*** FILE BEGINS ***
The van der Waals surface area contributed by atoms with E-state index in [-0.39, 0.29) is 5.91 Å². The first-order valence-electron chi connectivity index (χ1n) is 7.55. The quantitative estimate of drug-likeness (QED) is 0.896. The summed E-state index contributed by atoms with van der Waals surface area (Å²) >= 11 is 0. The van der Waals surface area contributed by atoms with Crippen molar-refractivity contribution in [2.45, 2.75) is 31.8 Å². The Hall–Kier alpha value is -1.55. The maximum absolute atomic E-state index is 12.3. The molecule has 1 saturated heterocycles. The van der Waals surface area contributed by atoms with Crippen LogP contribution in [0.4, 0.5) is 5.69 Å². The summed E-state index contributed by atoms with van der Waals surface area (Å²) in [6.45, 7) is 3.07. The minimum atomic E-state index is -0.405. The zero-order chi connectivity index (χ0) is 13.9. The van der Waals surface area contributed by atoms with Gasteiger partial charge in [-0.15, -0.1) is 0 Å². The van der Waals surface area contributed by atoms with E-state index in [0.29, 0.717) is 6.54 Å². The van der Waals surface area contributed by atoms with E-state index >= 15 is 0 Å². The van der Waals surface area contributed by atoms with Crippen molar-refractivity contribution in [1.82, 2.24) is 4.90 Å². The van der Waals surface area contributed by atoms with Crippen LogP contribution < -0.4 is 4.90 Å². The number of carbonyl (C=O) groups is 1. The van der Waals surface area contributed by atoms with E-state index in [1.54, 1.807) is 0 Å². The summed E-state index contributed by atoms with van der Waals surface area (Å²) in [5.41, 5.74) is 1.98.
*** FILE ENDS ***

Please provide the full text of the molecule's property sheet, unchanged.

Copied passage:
The van der Waals surface area contributed by atoms with E-state index in [-0.39, 0.29) is 5.91 Å². The first-order valence-electron chi connectivity index (χ1n) is 7.55. The quantitative estimate of drug-likeness (QED) is 0.896. The summed E-state index contributed by atoms with van der Waals surface area (Å²) >= 11 is 0. The van der Waals surface area contributed by atoms with Crippen molar-refractivity contribution in [2.45, 2.75) is 31.8 Å². The Hall–Kier alpha value is -1.55. The maximum absolute atomic E-state index is 12.3. The molecule has 1 saturated heterocycles. The van der Waals surface area contributed by atoms with Crippen LogP contribution in [0.4, 0.5) is 5.69 Å². The summed E-state index contributed by atoms with van der Waals surface area (Å²) in [6.45, 7) is 3.07. The minimum atomic E-state index is -0.405. The zero-order chi connectivity index (χ0) is 13.9. The van der Waals surface area contributed by atoms with Gasteiger partial charge in [-0.15, -0.1) is 0 Å². The van der Waals surface area contributed by atoms with E-state index in [0.29, 0.717) is 6.54 Å². The van der Waals surface area contributed by atoms with E-state index >= 15 is 0 Å². The van der Waals surface area contributed by atoms with Crippen molar-refractivity contribution in [1.82, 2.24) is 4.90 Å². The van der Waals surface area contributed by atoms with Crippen LogP contribution < -0.4 is 4.90 Å². The number of carbonyl (C=O) groups is 1. The van der Waals surface area contributed by atoms with E-state index in [1.54, 1.807) is 0 Å². The summed E-state index contributed by atoms with van der Waals surface area (Å²) in [5.41, 5.74) is 1.98.